In 2011, while consumers were ditching BlackBerries for iPhones, Netflix tried to split their streaming and DVD rental services in two and charge separate fees for both. It’s hard to think of Netflix as a DVD rental service, but at the time, it was their core business. Customers were outraged: 800,000 subscribers quit the platform, the stock prices tanked, and the company was rated as one of the 10 most hated businesses in the US.

Netflix quickly learned to start paying attention to the right kind of behavior and to ignore the wrong kind of feedback. CEO Reed Hastings admitted his mistake and announced that the company would formally establish the brand Netflix as an exclusively video streaming service. The DVD rental line was relegated to a secondary brand, Qwikster, which met a swift and unceremonious end.

In the face of the loud outcry from their customer base, it would have been easy for Hastings to reverse course and cling to the DVD businesses as if they were the precious keys on his BlackBerry. What he recognized, instead, was that, despite the outcry, Netflix subscribers were widely embracing video streaming.

While the evolution wasn’t without its struggles, Netflix’s ability to distinguish between direct customer feedback, and the more meaningful understanding of customer behavior, was the turning point that transformed them into the behemoth they are now (130 million subscribers and more Emmy nominations than any traditional network).

Fundamentally, customers know their own pain points best — even if they can’t articulate them. It’s on the innovator to interpret them to develop solutions.

The key is to study behaviors closely and pay attention to what people love and keep coming back to. Systrom and Krieger did that with Burbn photo sharing. Hastings did the same with Netflix video streaming. All three refused to bow to the loudest voice.

They took the time to watch, to learn, to understand, and to empathize. They got under the surface of the issue and recognized a need for change, then they were decisive enough to make a bold move, even if many called them wrong for it at the time.

Companies must stay in touch with their customers and be prepared to take the next step forward. The world is moving faster than ever, and complacency is death, as BlackBerry eventually had to accept. One innovation is not enough to sustain success, no matter how brilliant it might have been.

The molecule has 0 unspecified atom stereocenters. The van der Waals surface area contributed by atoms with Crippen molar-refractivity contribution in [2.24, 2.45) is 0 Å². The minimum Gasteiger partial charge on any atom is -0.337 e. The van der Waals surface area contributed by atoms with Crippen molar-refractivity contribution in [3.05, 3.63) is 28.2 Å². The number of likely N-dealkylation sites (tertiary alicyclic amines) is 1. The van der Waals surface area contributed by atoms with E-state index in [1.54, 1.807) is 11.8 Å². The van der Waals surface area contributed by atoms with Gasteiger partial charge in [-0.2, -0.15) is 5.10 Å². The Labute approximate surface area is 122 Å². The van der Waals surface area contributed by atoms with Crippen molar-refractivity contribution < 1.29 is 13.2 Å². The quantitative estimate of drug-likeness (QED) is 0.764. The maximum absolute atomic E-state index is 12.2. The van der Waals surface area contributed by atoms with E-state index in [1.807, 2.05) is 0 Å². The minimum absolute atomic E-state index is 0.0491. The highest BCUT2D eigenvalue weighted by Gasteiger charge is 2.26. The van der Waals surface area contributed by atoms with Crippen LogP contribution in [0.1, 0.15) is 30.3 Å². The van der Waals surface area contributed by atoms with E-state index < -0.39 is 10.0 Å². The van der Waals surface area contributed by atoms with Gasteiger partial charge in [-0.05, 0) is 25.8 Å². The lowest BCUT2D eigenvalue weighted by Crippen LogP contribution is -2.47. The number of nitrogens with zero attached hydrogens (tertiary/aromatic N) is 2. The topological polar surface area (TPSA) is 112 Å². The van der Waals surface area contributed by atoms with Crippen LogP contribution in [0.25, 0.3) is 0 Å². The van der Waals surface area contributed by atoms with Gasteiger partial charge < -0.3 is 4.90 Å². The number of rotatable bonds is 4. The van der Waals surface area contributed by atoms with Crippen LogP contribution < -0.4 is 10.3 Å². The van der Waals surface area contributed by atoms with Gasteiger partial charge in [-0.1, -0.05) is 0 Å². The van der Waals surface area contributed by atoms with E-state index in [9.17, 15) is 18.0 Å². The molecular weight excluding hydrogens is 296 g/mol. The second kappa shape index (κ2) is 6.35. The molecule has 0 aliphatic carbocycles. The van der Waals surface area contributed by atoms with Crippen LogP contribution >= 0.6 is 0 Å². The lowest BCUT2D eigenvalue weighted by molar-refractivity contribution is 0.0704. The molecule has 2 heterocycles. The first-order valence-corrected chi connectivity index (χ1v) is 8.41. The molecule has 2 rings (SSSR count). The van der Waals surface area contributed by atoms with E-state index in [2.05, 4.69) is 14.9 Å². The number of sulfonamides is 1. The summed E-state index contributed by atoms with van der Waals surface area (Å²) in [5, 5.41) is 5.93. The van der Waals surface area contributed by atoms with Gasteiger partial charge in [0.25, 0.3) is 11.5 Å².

Even Henry Ford had to learn that painful lesson.

As Patrick Vlaskovits of Harvard Business Review explains, Ford stopped paying attention to his customers’ desire for more than a single line of car — allowing General Motors to develop new car models that appealed to an increasing variety of market segments. Instead, Ford stuck to his guns.

“In 1921, the Ford Motor Company sold about 2/3 of all the cars built in the U.S. By 1926, this share had fallen to approximately 1/3. And in 1927, when Ford belatedly responded (at tremendous financial cost and internal strife) to changes in the market’s tastes and competitive innovation by shutting down production temporarily to re-tool his factories and bring the Model A to the market, that percentage fell to about 15%.” 

Whether or not Ford ever said those words about faster horses, his actions prove that he wasn’t interested in empathizing with the evolving needs of his customers. In his hubris, he never thought of his customers as the hero of the story. He didn’t stay attuned to their real needs, and he paid the price for it.

No hero is ever going to figure it out on their own. They need help from a mentor who recognizes their strengths and their struggles and empowers them with some kind of gift to defeat the challenges in their life. Only the mentor — the business — can ultimately decide what shape that gift takes, but it’s useless without a customer to wield it.

The great innovators don’t ask customers what they want, and they certainly don’t just bring a minimum viable product to market and tinker with it until it gains traction. They recognize that a business is only as valuable as its customers make it, and that through truly empathizing with the customer’s journey and pain, they can understand not just the need for a faster horse — but for something more amazing than could possibly be imagined.

Zach Kliger is an associate at Woden. Whatever your storytelling needs may be, Woden can help. Read our extensive guide on how to craft your organization’s narrative, or send us an email at to discuss how we can help tell your story.